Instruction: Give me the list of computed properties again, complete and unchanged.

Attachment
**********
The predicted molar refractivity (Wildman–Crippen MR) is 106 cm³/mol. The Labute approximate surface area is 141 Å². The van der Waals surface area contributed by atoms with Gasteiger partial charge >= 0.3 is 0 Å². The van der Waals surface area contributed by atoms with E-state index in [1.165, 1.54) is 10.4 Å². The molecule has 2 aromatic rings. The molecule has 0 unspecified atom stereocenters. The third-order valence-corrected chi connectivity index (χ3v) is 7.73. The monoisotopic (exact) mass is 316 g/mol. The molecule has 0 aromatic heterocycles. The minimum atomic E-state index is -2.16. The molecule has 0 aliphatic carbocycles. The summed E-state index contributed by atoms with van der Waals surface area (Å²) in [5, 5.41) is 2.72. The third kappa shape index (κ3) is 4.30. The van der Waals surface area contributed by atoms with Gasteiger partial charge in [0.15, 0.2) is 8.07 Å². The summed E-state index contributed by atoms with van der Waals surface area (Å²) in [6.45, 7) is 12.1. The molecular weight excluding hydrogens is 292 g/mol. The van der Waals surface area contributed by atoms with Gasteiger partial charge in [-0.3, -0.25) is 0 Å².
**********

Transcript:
The predicted molar refractivity (Wildman–Crippen MR) is 106 cm³/mol. The Labute approximate surface area is 141 Å². The van der Waals surface area contributed by atoms with Gasteiger partial charge >= 0.3 is 0 Å². The van der Waals surface area contributed by atoms with E-state index in [1.165, 1.54) is 10.4 Å². The molecule has 2 aromatic rings. The molecule has 0 unspecified atom stereocenters. The third-order valence-corrected chi connectivity index (χ3v) is 7.73. The monoisotopic (exact) mass is 316 g/mol. The molecule has 0 aromatic heterocycles. The minimum atomic E-state index is -2.16. The molecule has 0 aliphatic carbocycles. The summed E-state index contributed by atoms with van der Waals surface area (Å²) in [5, 5.41) is 2.72. The third kappa shape index (κ3) is 4.30. The van der Waals surface area contributed by atoms with Gasteiger partial charge in [0.15, 0.2) is 8.07 Å². The summed E-state index contributed by atoms with van der Waals surface area (Å²) in [6.45, 7) is 12.1. The molecular weight excluding hydrogens is 292 g/mol. The van der Waals surface area contributed by atoms with Gasteiger partial charge in [-0.3, -0.25) is 0 Å².